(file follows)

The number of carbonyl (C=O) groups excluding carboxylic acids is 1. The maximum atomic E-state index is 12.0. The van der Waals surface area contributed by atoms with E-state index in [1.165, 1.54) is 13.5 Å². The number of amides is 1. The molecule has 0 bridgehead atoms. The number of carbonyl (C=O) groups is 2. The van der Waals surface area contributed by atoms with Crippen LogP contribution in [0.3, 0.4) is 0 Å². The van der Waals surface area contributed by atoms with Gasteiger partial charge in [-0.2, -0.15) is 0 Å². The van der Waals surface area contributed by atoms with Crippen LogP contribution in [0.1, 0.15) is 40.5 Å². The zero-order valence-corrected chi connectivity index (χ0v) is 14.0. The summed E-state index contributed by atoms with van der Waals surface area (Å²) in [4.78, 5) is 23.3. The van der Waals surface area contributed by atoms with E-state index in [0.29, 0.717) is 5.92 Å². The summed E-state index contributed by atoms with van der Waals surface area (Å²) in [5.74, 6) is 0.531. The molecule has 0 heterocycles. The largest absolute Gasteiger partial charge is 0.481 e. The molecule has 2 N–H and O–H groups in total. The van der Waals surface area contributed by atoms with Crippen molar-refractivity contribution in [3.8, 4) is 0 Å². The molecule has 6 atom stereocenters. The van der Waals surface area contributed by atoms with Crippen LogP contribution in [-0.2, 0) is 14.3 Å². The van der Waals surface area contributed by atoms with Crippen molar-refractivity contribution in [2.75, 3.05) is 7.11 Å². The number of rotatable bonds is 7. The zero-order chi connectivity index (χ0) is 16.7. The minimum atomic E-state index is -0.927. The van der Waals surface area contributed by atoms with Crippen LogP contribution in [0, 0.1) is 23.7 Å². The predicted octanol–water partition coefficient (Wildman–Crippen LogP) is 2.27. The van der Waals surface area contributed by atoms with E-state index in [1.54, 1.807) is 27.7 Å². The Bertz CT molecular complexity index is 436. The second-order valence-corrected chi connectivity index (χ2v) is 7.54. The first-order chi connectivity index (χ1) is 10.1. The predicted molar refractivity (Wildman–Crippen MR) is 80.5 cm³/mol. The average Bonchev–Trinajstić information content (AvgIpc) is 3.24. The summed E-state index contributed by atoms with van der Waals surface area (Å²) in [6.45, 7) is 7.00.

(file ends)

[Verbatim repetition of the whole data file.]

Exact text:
The number of carbonyl (C=O) groups excluding carboxylic acids is 1. The maximum atomic E-state index is 12.0. The van der Waals surface area contributed by atoms with E-state index in [1.165, 1.54) is 13.5 Å². The number of amides is 1. The molecule has 0 bridgehead atoms. The number of carbonyl (C=O) groups is 2. The van der Waals surface area contributed by atoms with Crippen LogP contribution in [0.3, 0.4) is 0 Å². The van der Waals surface area contributed by atoms with Gasteiger partial charge in [-0.2, -0.15) is 0 Å². The van der Waals surface area contributed by atoms with Crippen LogP contribution in [0.1, 0.15) is 40.5 Å². The zero-order valence-corrected chi connectivity index (χ0v) is 14.0. The summed E-state index contributed by atoms with van der Waals surface area (Å²) in [4.78, 5) is 23.3. The van der Waals surface area contributed by atoms with E-state index in [0.29, 0.717) is 5.92 Å². The summed E-state index contributed by atoms with van der Waals surface area (Å²) in [5.74, 6) is 0.531. The molecule has 0 heterocycles. The largest absolute Gasteiger partial charge is 0.481 e. The molecule has 2 N–H and O–H groups in total. The van der Waals surface area contributed by atoms with Crippen molar-refractivity contribution in [3.8, 4) is 0 Å². The molecule has 6 atom stereocenters. The van der Waals surface area contributed by atoms with Crippen LogP contribution in [-0.2, 0) is 14.3 Å². The van der Waals surface area contributed by atoms with Crippen molar-refractivity contribution in [2.75, 3.05) is 7.11 Å². The number of rotatable bonds is 7. The zero-order chi connectivity index (χ0) is 16.7. The minimum atomic E-state index is -0.927. The van der Waals surface area contributed by atoms with Crippen LogP contribution in [0, 0.1) is 23.7 Å². The predicted octanol–water partition coefficient (Wildman–Crippen LogP) is 2.27. The van der Waals surface area contributed by atoms with E-state index in [1.54, 1.807) is 27.7 Å². The Bertz CT molecular complexity index is 436. The second-order valence-corrected chi connectivity index (χ2v) is 7.54. The first-order chi connectivity index (χ1) is 10.1. The predicted molar refractivity (Wildman–Crippen MR) is 80.5 cm³/mol. The average Bonchev–Trinajstić information content (AvgIpc) is 3.24. The summed E-state index contributed by atoms with van der Waals surface area (Å²) in [6.45, 7) is 7.00.